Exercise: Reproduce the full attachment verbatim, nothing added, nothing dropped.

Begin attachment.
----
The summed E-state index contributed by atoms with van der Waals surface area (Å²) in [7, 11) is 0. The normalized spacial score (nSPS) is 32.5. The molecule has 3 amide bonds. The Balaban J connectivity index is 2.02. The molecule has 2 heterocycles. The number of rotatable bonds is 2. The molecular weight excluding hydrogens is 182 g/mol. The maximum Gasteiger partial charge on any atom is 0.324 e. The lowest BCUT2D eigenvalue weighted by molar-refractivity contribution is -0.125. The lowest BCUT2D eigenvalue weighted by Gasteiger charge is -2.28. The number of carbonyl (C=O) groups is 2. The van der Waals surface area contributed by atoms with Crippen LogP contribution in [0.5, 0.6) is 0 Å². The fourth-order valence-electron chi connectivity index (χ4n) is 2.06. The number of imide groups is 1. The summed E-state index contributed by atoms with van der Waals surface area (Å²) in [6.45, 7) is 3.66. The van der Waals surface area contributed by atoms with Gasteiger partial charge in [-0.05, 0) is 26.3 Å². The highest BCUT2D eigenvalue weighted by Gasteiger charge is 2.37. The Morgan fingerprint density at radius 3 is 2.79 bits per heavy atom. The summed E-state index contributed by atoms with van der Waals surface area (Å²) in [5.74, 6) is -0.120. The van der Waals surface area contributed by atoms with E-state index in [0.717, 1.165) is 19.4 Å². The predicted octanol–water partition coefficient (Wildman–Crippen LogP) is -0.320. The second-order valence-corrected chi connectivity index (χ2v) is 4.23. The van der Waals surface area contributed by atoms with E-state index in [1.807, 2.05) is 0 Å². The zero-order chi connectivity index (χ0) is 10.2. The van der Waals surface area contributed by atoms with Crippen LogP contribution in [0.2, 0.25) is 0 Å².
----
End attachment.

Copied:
The summed E-state index contributed by atoms with van der Waals surface area (Å²) in [7, 11) is 0. The normalized spacial score (nSPS) is 32.5. The molecule has 3 amide bonds. The Balaban J connectivity index is 2.02. The molecule has 2 heterocycles. The number of rotatable bonds is 2. The molecular weight excluding hydrogens is 182 g/mol. The maximum Gasteiger partial charge on any atom is 0.324 e. The lowest BCUT2D eigenvalue weighted by molar-refractivity contribution is -0.125. The lowest BCUT2D eigenvalue weighted by Gasteiger charge is -2.28. The number of carbonyl (C=O) groups is 2. The van der Waals surface area contributed by atoms with Crippen LogP contribution in [0.5, 0.6) is 0 Å². The fourth-order valence-electron chi connectivity index (χ4n) is 2.06. The number of imide groups is 1. The summed E-state index contributed by atoms with van der Waals surface area (Å²) in [6.45, 7) is 3.66. The van der Waals surface area contributed by atoms with Gasteiger partial charge in [-0.05, 0) is 26.3 Å². The highest BCUT2D eigenvalue weighted by Gasteiger charge is 2.37. The Morgan fingerprint density at radius 3 is 2.79 bits per heavy atom. The summed E-state index contributed by atoms with van der Waals surface area (Å²) in [5.74, 6) is -0.120. The van der Waals surface area contributed by atoms with E-state index in [0.717, 1.165) is 19.4 Å². The predicted octanol–water partition coefficient (Wildman–Crippen LogP) is -0.320. The second-order valence-corrected chi connectivity index (χ2v) is 4.23. The van der Waals surface area contributed by atoms with E-state index in [1.807, 2.05) is 0 Å². The zero-order chi connectivity index (χ0) is 10.2. The van der Waals surface area contributed by atoms with Crippen LogP contribution in [0.2, 0.25) is 0 Å².